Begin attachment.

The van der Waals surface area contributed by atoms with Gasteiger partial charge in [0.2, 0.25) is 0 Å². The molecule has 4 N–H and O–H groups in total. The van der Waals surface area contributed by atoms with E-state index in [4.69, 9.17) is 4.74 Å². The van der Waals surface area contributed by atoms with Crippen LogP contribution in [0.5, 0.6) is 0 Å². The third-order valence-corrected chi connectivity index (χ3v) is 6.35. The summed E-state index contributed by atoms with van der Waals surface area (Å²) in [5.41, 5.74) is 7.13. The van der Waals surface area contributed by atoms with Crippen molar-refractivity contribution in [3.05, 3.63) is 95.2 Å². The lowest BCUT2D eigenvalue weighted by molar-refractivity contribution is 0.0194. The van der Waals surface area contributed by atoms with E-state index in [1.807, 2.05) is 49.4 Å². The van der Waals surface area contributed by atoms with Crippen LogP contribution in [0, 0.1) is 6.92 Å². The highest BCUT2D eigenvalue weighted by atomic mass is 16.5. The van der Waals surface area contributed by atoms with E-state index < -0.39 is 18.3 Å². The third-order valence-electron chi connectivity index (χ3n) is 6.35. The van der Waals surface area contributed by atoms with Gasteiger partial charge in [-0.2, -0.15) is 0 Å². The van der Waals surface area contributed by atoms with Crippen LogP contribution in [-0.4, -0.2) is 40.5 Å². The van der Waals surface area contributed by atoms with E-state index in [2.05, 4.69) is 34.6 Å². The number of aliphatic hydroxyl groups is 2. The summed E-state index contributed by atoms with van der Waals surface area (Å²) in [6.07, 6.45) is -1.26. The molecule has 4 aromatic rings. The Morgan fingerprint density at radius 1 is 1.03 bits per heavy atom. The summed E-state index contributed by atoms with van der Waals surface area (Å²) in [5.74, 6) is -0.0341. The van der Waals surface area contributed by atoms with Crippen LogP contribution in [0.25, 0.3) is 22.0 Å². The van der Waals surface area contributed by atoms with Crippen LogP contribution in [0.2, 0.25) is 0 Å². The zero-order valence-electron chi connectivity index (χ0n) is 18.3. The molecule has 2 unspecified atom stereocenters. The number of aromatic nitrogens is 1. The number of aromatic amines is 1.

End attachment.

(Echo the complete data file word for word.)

The van der Waals surface area contributed by atoms with Gasteiger partial charge in [0.2, 0.25) is 0 Å². The molecule has 4 N–H and O–H groups in total. The van der Waals surface area contributed by atoms with E-state index in [4.69, 9.17) is 4.74 Å². The van der Waals surface area contributed by atoms with Crippen LogP contribution in [0.5, 0.6) is 0 Å². The third-order valence-corrected chi connectivity index (χ3v) is 6.35. The summed E-state index contributed by atoms with van der Waals surface area (Å²) in [5.41, 5.74) is 7.13. The van der Waals surface area contributed by atoms with Crippen molar-refractivity contribution in [3.05, 3.63) is 95.2 Å². The lowest BCUT2D eigenvalue weighted by molar-refractivity contribution is 0.0194. The van der Waals surface area contributed by atoms with E-state index in [1.807, 2.05) is 49.4 Å². The van der Waals surface area contributed by atoms with Crippen LogP contribution in [0, 0.1) is 6.92 Å². The highest BCUT2D eigenvalue weighted by atomic mass is 16.5. The van der Waals surface area contributed by atoms with E-state index < -0.39 is 18.3 Å². The third-order valence-electron chi connectivity index (χ3n) is 6.35. The van der Waals surface area contributed by atoms with Gasteiger partial charge in [-0.2, -0.15) is 0 Å². The van der Waals surface area contributed by atoms with Crippen LogP contribution in [-0.4, -0.2) is 40.5 Å². The van der Waals surface area contributed by atoms with E-state index in [2.05, 4.69) is 34.6 Å². The number of aliphatic hydroxyl groups is 2. The summed E-state index contributed by atoms with van der Waals surface area (Å²) in [6.07, 6.45) is -1.26. The molecule has 4 aromatic rings. The Morgan fingerprint density at radius 1 is 1.03 bits per heavy atom. The summed E-state index contributed by atoms with van der Waals surface area (Å²) in [5.74, 6) is -0.0341. The van der Waals surface area contributed by atoms with Crippen LogP contribution in [0.25, 0.3) is 22.0 Å². The van der Waals surface area contributed by atoms with Crippen LogP contribution in [0.2, 0.25) is 0 Å². The zero-order valence-electron chi connectivity index (χ0n) is 18.3. The molecule has 2 unspecified atom stereocenters. The number of aromatic nitrogens is 1. The number of aromatic amines is 1.